Reviews and Problems with Need For Speed: Most Wanted
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Need For Speed Most Wanted – Review (360, PS3)
7 September 2013
Excerpt: Back in 2008, when Criterion released Burnout Paradise into the world, they changed people’s perceptions about what an open-world racer could truly be. Sweeping vistas, recognizable streets and some truly revolutionary multiplayer gaming were the order of the day, and the gaming public responded well.
Excerpt: Editor's Note: The following review pertains only to the Xbox 360, PlayStation 3, and PC editions of Need for Speed: Most Wanted. Please see Page 2 for GamesRadar's review of the PS Vita edition. There's a moment an hour or two after you start Need For Speed: Most Wanted when everything seems to click into place.
Pros: Fun and varied multiplayer racing modes, Challenging racing system that values skill over luck, Great leaderboard implementation
Cons: Underwhelming singleplayer campaign, Poor feedback regarding racing routes, Occasional bugs that will boot you from online sessions
Excerpt: Need a getaway from the familiar sights of Fairhaven City? Terminal Velocity seamlessly adds a large chunk of fresh land to Need for Speed Most Wanted in the form of an international airport, which offers a wide array of terrain to explore. It feels truly unlike any other location on the map, allowing you the opportunity to speed through terminals and vault up to the rooftops of the flashy, modern structure — but that’s only the half of it.
Pros: + Airport locale is large, diverse, and thrilling., + Ton of extra content for both the solo campaign and online multiplayer.
Cons: - Only four Achievements for 80 points total., ? Can Criterion keep the content coming? We sure hope so!
Summary: " Need For Speed: Most Wanted " is a real mixed bag of content. You get loads to do, a great roster of vehicles, and a well designed city to race around in. The multiplayer is just brilliant, and everything is connected up in a really solid fashion. The fact your level also carries over to PC or even Vita is also pretty groundbreaking. However, the single player content is just so lacklustre in comparison- it almost feels like an afterthought.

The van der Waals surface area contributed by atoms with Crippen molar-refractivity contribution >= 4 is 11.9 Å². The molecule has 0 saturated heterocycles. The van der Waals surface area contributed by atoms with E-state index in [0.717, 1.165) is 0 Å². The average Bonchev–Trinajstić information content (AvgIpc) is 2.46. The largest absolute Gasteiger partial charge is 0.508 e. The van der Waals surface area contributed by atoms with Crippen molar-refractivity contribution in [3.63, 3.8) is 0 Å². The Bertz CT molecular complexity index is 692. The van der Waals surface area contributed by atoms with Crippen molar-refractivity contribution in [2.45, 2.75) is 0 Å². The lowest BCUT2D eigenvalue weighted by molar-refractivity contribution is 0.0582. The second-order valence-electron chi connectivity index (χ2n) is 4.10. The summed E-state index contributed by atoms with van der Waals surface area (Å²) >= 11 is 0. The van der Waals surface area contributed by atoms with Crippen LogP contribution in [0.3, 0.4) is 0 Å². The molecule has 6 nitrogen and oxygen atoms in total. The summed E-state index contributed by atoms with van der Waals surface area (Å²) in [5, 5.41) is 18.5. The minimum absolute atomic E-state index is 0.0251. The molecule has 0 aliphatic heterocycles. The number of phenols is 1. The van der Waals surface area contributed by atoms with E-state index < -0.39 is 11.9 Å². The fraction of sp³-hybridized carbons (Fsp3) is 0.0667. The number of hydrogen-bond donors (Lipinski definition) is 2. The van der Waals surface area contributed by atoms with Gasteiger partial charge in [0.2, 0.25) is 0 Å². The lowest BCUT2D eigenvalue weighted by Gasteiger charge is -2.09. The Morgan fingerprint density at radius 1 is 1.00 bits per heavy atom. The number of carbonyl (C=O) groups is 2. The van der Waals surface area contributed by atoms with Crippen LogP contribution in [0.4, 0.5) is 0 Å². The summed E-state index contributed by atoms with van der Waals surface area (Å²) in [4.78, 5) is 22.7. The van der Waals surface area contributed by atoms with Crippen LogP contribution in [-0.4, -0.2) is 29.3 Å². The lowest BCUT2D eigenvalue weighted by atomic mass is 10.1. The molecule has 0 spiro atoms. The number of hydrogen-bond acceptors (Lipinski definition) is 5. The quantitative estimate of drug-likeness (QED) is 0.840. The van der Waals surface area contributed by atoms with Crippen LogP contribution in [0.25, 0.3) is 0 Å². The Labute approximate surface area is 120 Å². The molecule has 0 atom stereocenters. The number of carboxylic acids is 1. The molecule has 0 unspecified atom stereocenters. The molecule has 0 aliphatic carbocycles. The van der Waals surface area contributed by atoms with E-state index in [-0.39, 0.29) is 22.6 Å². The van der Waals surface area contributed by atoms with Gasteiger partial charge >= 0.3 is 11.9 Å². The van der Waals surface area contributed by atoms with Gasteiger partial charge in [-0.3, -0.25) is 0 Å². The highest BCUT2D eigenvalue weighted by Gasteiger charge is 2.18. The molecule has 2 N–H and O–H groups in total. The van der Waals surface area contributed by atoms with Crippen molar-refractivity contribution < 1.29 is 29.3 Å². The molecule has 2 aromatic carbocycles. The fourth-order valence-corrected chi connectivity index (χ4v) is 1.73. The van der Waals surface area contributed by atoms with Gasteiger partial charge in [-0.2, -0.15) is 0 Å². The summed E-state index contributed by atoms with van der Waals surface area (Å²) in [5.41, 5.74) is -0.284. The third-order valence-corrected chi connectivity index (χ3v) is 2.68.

Summary: Criterion continues their great racing tradition with
. Sure, there are some minor complaints, but it doesn’t stop the fun that the game has throughout. If you have some friends that enjoy racers, this is a must have for the multiplayer alone. If not, it’s still worth a look to drive around the city and cause some destruction.
Conclusion: A fantastic racing game at its core, Need for Speed: Most Wanted is let down by too few race types and a multiplayer mode with somewhat limited appeal. Joyriding around Fairhaven can be fun in its own right, but there's simply too little real meat on Most Wanted's bones. Most Wanted? Nearly, but not quite. Criterion can do and has done better.
Summary: Need for Speed: Most Wanted is yet another solid release from Criterion Games. It's full of memorable events, amazing visuals and the best online multiplayer racing action around. Unfortunately, it's also in the shadows of a much better racing game. Most Wanted is a fun game, but it never fully lives up to its potential! Tweet This product was submitted by the publisher for review. As a rule, Defunct Games does not review games we spent money on.
Most Wanted is the best thing to happen to Need for Speed since Shift
Quarter to Three
5 November 2012
Excerpt: This time, there are no people in Need for Speed: Most Wanted. I don’t just mean the absence of pedestrians on the generic city’s sidewalks and in its parks. There is no mute doofus protagonist. There are no trash talking rivals. There is no pandering appeal to car culture with sexy chicks’ midriffs and gruff mechanics and a fast talking sidekick. DJ Atomica doesn’t explain the modes to you.